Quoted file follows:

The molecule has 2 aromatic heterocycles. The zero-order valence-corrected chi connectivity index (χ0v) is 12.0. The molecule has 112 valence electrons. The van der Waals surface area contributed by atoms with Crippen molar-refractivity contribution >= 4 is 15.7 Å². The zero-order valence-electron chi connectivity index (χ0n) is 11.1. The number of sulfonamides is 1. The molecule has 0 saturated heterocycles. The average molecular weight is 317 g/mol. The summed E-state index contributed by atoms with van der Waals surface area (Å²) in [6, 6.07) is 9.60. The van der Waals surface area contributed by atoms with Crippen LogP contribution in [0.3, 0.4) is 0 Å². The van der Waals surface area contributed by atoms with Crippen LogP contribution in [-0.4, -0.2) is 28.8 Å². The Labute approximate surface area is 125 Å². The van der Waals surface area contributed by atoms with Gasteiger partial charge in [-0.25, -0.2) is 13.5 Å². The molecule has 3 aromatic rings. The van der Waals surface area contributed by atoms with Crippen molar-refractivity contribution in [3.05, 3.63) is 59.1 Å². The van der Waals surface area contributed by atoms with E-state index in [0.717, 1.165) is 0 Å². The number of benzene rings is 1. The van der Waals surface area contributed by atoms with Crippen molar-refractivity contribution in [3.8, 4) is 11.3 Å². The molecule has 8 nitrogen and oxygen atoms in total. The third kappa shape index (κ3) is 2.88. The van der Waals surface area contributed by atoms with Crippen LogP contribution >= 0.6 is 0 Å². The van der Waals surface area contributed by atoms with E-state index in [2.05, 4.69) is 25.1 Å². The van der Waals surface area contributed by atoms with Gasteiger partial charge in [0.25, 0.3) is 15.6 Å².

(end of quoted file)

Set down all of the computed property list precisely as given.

The molecule has 2 aromatic heterocycles. The zero-order valence-corrected chi connectivity index (χ0v) is 12.0. The molecule has 112 valence electrons. The van der Waals surface area contributed by atoms with Crippen molar-refractivity contribution >= 4 is 15.7 Å². The zero-order valence-electron chi connectivity index (χ0n) is 11.1. The number of sulfonamides is 1. The molecule has 0 saturated heterocycles. The average molecular weight is 317 g/mol. The summed E-state index contributed by atoms with van der Waals surface area (Å²) in [6, 6.07) is 9.60. The van der Waals surface area contributed by atoms with Crippen LogP contribution in [0.3, 0.4) is 0 Å². The van der Waals surface area contributed by atoms with Crippen LogP contribution in [-0.4, -0.2) is 28.8 Å². The Labute approximate surface area is 125 Å². The van der Waals surface area contributed by atoms with Gasteiger partial charge in [-0.25, -0.2) is 13.5 Å². The molecule has 3 aromatic rings. The van der Waals surface area contributed by atoms with Crippen molar-refractivity contribution in [3.05, 3.63) is 59.1 Å². The van der Waals surface area contributed by atoms with E-state index in [0.717, 1.165) is 0 Å². The number of benzene rings is 1. The van der Waals surface area contributed by atoms with Crippen molar-refractivity contribution in [3.8, 4) is 11.3 Å². The molecule has 8 nitrogen and oxygen atoms in total. The third kappa shape index (κ3) is 2.88. The van der Waals surface area contributed by atoms with Crippen LogP contribution >= 0.6 is 0 Å². The van der Waals surface area contributed by atoms with E-state index in [2.05, 4.69) is 25.1 Å². The van der Waals surface area contributed by atoms with Gasteiger partial charge in [0.25, 0.3) is 15.6 Å².